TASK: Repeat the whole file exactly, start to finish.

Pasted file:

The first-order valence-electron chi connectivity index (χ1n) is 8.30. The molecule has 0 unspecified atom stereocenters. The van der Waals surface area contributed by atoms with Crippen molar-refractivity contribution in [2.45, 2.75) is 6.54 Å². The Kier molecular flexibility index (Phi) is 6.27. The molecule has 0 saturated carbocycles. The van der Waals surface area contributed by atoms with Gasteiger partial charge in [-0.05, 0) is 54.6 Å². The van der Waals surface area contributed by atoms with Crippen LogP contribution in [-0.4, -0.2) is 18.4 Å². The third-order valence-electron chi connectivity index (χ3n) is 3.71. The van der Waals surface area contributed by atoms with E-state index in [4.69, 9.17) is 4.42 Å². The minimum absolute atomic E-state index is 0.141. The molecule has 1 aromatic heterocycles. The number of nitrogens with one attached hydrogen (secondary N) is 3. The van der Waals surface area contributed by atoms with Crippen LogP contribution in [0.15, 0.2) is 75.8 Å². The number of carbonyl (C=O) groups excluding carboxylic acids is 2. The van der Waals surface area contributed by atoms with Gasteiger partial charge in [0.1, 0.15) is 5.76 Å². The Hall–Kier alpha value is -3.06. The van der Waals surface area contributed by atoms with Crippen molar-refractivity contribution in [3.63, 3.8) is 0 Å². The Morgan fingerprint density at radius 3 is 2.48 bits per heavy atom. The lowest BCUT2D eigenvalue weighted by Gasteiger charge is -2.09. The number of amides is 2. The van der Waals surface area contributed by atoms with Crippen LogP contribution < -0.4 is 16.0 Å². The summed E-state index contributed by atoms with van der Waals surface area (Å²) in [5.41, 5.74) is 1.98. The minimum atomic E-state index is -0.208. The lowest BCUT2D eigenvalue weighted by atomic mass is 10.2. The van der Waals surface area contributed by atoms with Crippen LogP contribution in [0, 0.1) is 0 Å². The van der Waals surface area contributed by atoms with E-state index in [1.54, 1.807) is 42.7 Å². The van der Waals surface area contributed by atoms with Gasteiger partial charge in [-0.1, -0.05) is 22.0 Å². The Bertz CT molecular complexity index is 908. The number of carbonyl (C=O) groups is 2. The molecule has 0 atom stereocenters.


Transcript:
The first-order valence-electron chi connectivity index (χ1n) is 8.30. The molecule has 0 unspecified atom stereocenters. The van der Waals surface area contributed by atoms with Crippen molar-refractivity contribution in [2.45, 2.75) is 6.54 Å². The Kier molecular flexibility index (Phi) is 6.27. The molecule has 0 saturated carbocycles. The van der Waals surface area contributed by atoms with Gasteiger partial charge in [-0.05, 0) is 54.6 Å². The van der Waals surface area contributed by atoms with Crippen LogP contribution in [-0.4, -0.2) is 18.4 Å². The third-order valence-electron chi connectivity index (χ3n) is 3.71. The van der Waals surface area contributed by atoms with E-state index in [4.69, 9.17) is 4.42 Å². The minimum absolute atomic E-state index is 0.141. The molecule has 1 aromatic heterocycles. The number of nitrogens with one attached hydrogen (secondary N) is 3. The van der Waals surface area contributed by atoms with Crippen LogP contribution in [0.15, 0.2) is 75.8 Å². The number of carbonyl (C=O) groups excluding carboxylic acids is 2. The van der Waals surface area contributed by atoms with Gasteiger partial charge in [0.1, 0.15) is 5.76 Å². The Hall–Kier alpha value is -3.06. The van der Waals surface area contributed by atoms with Crippen molar-refractivity contribution in [3.63, 3.8) is 0 Å². The Morgan fingerprint density at radius 3 is 2.48 bits per heavy atom. The lowest BCUT2D eigenvalue weighted by Gasteiger charge is -2.09. The number of amides is 2. The van der Waals surface area contributed by atoms with Crippen LogP contribution < -0.4 is 16.0 Å². The summed E-state index contributed by atoms with van der Waals surface area (Å²) in [5.41, 5.74) is 1.98. The minimum atomic E-state index is -0.208. The lowest BCUT2D eigenvalue weighted by atomic mass is 10.2. The van der Waals surface area contributed by atoms with Crippen LogP contribution in [0, 0.1) is 0 Å². The van der Waals surface area contributed by atoms with E-state index in [1.54, 1.807) is 42.7 Å². The van der Waals surface area contributed by atoms with Gasteiger partial charge in [-0.1, -0.05) is 22.0 Å². The Bertz CT molecular complexity index is 908. The number of carbonyl (C=O) groups is 2. The molecule has 0 atom stereocenters.